States target distracted drivers

Steven Blanchard, an emergency room doctor in Arkansas, testified last month in favor of a bill that bans all texting while driving in that state.

He had a very personal reason to do so: His 27-year-old son killed himself last fall, a couple of months after crashing his car into one being driven by a father of three, killing him.

Arkansas state Rep. Ray Kidd, a Democrat, has strong support for the bill banning texting, which was drafted by the college-student daughter of the man killed, Paul Davidson. Hilary Davidson originally proposed that all behind-the-wheel cellphone usage be banned in Arkansas, but Kidd convinced her he couldn't get the support for a more sweeping measure.

Highway safety experts can't seem to agree on whether hands-free cellphones are enough of a distraction to merit bans, despite a push that started in January by the National Safety Council. Many question the value of cellphone laws at all.

Still, if the campaign to ban hands-free cellphones gains steam, it could spell more problems for the already struggling auto industry. The safety chief for Ford Motor f visited safety groups and government officials around Washington, D.C., last month to drum up support for the Sync hands-free system offered on all Ford models. The system is for talking, texting and entertainment.

Jim Vondale, Ford's safety vice president, says his company's research has shown that when drivers were asked to perform several driving tasks, such as changing the radio, there was no difference in the ability to do the tasks while using the hands-free system compared with not talking at all. The Sync study participants were asked to acknowledge a pedestrian when she appeared on the highway shoulder and their response time — or lack of response — was monitored. The company found Sync users responded more quickly to the pedestrian's presence than when they were using handheld devices.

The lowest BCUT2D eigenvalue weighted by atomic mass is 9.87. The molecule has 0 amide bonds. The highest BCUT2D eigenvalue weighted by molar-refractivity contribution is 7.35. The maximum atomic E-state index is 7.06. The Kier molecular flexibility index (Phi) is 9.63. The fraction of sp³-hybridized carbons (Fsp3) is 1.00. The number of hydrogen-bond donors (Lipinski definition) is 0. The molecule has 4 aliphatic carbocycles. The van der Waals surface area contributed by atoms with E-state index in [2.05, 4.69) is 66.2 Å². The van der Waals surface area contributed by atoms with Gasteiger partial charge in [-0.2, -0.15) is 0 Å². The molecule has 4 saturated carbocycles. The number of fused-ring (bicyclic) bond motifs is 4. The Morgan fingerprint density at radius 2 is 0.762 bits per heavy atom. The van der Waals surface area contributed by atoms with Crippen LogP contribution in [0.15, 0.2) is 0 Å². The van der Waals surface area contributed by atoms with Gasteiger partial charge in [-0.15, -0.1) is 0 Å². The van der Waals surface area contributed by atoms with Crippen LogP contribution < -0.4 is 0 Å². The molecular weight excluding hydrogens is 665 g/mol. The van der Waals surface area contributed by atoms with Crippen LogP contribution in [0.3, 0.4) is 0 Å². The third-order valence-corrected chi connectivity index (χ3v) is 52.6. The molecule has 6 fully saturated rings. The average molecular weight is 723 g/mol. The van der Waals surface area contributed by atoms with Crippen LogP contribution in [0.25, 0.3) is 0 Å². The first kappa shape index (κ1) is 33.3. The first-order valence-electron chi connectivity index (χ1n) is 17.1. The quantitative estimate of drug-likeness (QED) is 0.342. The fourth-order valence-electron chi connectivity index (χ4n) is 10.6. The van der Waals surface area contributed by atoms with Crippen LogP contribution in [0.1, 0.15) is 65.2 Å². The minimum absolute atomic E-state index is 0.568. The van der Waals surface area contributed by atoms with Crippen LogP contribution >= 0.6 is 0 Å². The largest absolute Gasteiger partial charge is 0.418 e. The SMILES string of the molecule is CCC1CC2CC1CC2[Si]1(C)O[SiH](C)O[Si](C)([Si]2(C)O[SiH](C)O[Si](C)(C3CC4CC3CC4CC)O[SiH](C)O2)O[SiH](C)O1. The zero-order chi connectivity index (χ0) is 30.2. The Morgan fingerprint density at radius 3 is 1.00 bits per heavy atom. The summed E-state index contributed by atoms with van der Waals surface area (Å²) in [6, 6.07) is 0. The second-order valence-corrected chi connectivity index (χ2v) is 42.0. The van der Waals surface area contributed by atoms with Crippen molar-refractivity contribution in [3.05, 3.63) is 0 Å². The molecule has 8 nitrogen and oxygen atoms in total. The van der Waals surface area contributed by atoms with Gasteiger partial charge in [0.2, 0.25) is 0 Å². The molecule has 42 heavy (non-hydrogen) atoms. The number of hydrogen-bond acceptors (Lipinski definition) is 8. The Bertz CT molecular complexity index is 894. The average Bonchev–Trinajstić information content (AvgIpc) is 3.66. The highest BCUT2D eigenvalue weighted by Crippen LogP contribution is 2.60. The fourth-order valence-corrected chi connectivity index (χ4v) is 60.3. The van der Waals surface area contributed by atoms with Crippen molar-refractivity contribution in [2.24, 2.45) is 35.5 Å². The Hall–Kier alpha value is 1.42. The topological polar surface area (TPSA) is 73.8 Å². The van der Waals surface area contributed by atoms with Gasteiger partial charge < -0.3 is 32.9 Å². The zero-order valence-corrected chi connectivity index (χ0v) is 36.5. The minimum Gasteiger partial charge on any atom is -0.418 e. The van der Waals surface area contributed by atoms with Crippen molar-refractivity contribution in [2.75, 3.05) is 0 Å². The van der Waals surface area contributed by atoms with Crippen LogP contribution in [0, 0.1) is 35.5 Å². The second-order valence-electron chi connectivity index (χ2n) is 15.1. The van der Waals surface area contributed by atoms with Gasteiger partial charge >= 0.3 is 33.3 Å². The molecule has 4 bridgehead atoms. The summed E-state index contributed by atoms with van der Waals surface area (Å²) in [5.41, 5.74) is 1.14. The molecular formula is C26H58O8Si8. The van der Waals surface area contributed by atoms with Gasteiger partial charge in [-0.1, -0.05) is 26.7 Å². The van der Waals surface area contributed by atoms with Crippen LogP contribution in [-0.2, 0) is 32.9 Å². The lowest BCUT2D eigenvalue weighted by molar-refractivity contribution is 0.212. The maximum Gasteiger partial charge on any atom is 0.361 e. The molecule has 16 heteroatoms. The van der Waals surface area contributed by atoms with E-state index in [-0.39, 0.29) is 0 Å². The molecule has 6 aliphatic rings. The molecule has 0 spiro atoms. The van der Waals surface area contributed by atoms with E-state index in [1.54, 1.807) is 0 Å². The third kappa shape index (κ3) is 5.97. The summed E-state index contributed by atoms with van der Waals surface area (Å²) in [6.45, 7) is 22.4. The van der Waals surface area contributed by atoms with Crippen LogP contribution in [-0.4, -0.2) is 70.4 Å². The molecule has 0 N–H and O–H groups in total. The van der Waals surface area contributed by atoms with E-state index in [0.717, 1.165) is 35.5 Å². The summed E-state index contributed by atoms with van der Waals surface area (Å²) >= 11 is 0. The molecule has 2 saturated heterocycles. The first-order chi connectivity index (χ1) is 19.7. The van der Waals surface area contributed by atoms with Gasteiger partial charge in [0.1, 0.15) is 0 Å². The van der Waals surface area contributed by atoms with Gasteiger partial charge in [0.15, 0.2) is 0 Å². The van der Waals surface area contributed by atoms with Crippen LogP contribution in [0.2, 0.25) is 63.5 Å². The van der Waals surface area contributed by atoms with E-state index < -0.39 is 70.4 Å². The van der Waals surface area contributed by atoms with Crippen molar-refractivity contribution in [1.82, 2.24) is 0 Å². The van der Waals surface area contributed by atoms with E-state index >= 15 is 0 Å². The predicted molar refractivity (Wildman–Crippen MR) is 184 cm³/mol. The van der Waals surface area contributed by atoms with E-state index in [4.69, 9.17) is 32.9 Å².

"Let's focus on where the real risks are: handheld phones, younger drivers, texting, people driving school buses and people driving mass transit," Vondale says.

John Ulczycki, the National Safety Council's vice president of research, communication and advocacy, says, "We haven't reached the point of being convinced that (Ford's) technology is such that we should change our policy."

Maintaining focus

Many high-end vehicles have hands-free or voice-recognition features for phones built in. BMW, for example, has the Bluetooth hands-free technology in all of its cars and works to ensure that all cellphones are compatible. General Motors gm is touting the hands-free capabilities of its OnStar satellite communications system.

The Alliance of Automobile Manufacturers' Wade Newton says the group's members, which include all major automakers except Honda, have signed agreements that their in-vehicle communications systems are designed so drivers can "maintain the focus level necessary while driving."